de Souza, César Roberto, Pizzolato, Ednaldo Brigante, Anjo, Mauro dos Santos

In this paper, we explore and detail our experiments in a high-dimensionality, multi-class image classification problem often found in the automatic recognition of Sign Languages. Here, our efforts are directed towards comparing the characteristics, advantages and drawbacks of creating and training Support Vector Machines disposed in a Directed Acyclic Graph and Artificial Neural Networks to classify signs from the Brazilian Sign Language (LIBRAS). We explore how the different heuristics, hyperparameters and multi-class decision schemes affect the performance, efficiency and ease of use for each classifier. We provide hyperparameter surface maps capturing accuracy and efficiency, comparisons between DDAGs and 1-vs-1 SVMs, and effects of heuristics when training ANNs with Resilient Backpropagation. We report statistically significant results using Cohen's Kappa statistic for contingency tables.

Consequently, there is an equivalence between parameter averaging and update-based data parallelism, when parameters are updated synchronously (this last part is key). This equivalence also holds for multiple averaging steps and other updaters (not just simple SGD). Update-based data parallelism becomes more interesting (and arguably more useful) when we relax the synchronous update requirement. That is, by allowing the updates Wi,j to be applied to the parameter vector as soon as they are computed (instead of waiting for N 1 iterations by all workers), we obtain asynchronous stochastic gradient descent algorithm. These benefits are not without cost, however.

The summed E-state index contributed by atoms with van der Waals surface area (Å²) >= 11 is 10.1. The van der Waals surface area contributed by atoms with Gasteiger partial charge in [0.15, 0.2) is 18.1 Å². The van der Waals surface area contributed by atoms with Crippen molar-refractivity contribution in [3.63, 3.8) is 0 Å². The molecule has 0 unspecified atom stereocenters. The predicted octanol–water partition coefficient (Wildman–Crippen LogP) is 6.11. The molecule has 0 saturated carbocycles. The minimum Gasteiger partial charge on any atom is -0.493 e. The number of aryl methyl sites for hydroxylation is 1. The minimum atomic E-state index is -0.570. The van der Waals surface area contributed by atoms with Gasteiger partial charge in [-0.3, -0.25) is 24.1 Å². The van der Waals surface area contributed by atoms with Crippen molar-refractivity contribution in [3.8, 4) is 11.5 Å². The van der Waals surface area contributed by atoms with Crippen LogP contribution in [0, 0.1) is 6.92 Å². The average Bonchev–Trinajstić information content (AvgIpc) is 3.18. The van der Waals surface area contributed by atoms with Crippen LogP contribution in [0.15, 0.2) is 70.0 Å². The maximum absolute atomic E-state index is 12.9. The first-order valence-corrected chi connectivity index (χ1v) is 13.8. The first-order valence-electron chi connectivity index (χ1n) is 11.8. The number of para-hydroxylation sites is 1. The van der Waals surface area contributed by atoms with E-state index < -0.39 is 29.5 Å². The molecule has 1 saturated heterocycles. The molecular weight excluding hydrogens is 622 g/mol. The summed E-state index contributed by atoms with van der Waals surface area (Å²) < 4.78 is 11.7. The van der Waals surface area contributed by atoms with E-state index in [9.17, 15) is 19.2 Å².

Let's look at several techniques in machine learning and the math topics that are used in the process. In linear regression, we try to find the best fit line or hyperplane for a given set of data points. The parameters are found by minimizing the residual sum of squares. We find a critical point by setting the vector of derivatives of the residual sum of squares to the zero vector. By the second derivative test, if the Hessian of the residual sum of squares at a critical point is positive definite, then the residual sum of squares has a local minimum there.

Machine learning is a wildly popular field of technology that is being used by data scientists around the globe. Mastering machine learning can be achieved via many avenues of study, but one arguably necessary ingredient to success is a fundamental understanding of the mathematics behind the algorithms. Some data scientists-in-training often try to take a shortcut and bypass the math, but that route is shortsighted. In order to get the most out of machine learning, you really need that important perspective for what the algorithm is really doing behind the scenes. This perspective is only available with the math.

Would people who are strong in math be good in machine learning? Certainly having a strong background in mathematics will make it easier to understand machine learning at a conceptual level. When someone introduces you to the inference function in logistic regression, you'll say, "Hey, that's just linear algebra!" But surely deep learning must be something new? Not harder, just more (thank God for automatic differentiation).